Explained: Can ‘risky’ G7 cap on Russian oil prices backfire?

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Capping the price of Russian oil would be an unprecedented action, and some analysts believe it could backfire. G7 members agreed on Friday that they want to pursue this strategy “urgently.”

How would a cap work? 

In order to keep Moscow’s profits in check while it continues its war against Ukraine, Russian oil would be bought at a discount from current market rates. However, Moscow would keep the price above the cost of production to encourage the export of the oil. 

A US Treasury official suggested that the discounted rates, which were determined separately for crude oil and refined petroleum products, may be periodically altered.

Are there any precedents? 

There have been international mechanisms designed to stop a country from exporting oil, as those currently targeting Iran and Venezuela, or to limit commerce, like the UN “Oil-for-Food” programme, which from 1995 to 2003 only permitted Iraq to sell oil to pay for food, medicine, and humanitarian needs. 

However, there has never been an attempt to impose a country with a different pricing.

Will others join the G7 plan? 

British, Canadian, French, German, Italian, Japanese, and American G7 members have already curtailed or suspended their oil purchases from Russia.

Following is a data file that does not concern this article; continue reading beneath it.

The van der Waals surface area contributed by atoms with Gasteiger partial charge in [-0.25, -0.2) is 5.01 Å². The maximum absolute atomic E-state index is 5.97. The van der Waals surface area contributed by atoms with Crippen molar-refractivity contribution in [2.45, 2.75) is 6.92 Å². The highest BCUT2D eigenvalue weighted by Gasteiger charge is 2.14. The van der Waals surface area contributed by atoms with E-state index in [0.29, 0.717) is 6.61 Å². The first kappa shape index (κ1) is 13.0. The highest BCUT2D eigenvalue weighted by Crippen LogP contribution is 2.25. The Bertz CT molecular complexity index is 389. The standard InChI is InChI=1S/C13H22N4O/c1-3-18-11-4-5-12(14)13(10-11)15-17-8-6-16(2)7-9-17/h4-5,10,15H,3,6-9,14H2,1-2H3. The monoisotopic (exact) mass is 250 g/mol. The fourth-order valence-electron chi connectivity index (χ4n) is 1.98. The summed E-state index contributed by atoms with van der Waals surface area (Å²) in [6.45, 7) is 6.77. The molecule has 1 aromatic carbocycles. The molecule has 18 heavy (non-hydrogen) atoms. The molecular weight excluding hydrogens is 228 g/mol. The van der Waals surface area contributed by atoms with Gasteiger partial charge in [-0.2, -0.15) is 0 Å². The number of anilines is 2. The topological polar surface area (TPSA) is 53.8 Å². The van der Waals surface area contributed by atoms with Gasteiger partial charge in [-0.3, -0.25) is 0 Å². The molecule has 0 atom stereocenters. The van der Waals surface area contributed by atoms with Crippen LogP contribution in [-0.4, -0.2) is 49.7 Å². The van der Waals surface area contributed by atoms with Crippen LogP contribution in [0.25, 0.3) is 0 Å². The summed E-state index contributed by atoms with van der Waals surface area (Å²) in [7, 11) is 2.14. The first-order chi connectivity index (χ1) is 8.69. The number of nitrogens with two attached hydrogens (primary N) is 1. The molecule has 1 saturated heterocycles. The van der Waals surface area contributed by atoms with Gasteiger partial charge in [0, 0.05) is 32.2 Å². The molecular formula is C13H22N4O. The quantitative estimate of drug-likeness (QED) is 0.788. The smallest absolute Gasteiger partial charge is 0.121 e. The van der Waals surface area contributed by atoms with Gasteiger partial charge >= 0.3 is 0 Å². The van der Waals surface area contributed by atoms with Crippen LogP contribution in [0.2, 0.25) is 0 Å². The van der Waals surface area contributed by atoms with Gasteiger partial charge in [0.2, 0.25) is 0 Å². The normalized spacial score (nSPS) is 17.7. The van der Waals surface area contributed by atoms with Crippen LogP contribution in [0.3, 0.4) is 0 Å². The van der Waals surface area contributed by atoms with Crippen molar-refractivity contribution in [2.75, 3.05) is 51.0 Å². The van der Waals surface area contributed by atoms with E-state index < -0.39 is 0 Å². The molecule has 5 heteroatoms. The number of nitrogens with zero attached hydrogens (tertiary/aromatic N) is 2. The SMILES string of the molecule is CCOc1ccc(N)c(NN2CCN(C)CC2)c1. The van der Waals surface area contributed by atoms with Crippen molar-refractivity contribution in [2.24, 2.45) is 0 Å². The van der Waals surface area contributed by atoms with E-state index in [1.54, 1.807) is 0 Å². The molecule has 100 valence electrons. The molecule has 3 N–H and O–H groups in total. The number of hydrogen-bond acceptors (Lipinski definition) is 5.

However, participation from other nations is necessary for the strategy to succeed, especially large nations like China and India, two of Russia’s most significant trading partners. 

While the G7 proposal may lead to reduced costs, Bill O’Grady of Confluence Investment said that “China and India are already getting cheaper — cheap enough — oil.”

How will Russia react? 

Russia will need to give in to pressure and carry on exporting to the participating nations for the price cap to be effective. 

Alexander Novak, Russia’s deputy prime minister, issued a warning on Thursday, telling nations who set price caps on petroleum goods that Moscow would not supply to them. 

The price of oil increased Friday. Kilduff credited the G7 statement for that, at least in part. He claimed that it had sparked worries about a global supply shortage and a resulting harmful price increase. 

Even if they have already fallen from their peaks just after the Russian invasion in February, oil prices are still exceedingly high and unstable.

Would a cap undercut European sanctions? 

With the exception of three members, the European Union is getting ready to forbid not just the purchase of Russian petroleum as of December 5, but also the reimbursement of travel expenses to non-EU countries by European insurance. 

With regard to the insurance restrictions, O’Grady stated, “I do think that Washington is really uncomfortable,” adding that they would “really be a big deal.” 

About 90% of maritime petroleum transit is covered by British and EU parties. 

The US-initiated price-capping plan would lessen the impact of the embargo by exempting the transport of cargoes sold at a discount from the embargo. The G7 later supported the concept.

(with inputs from agencies)

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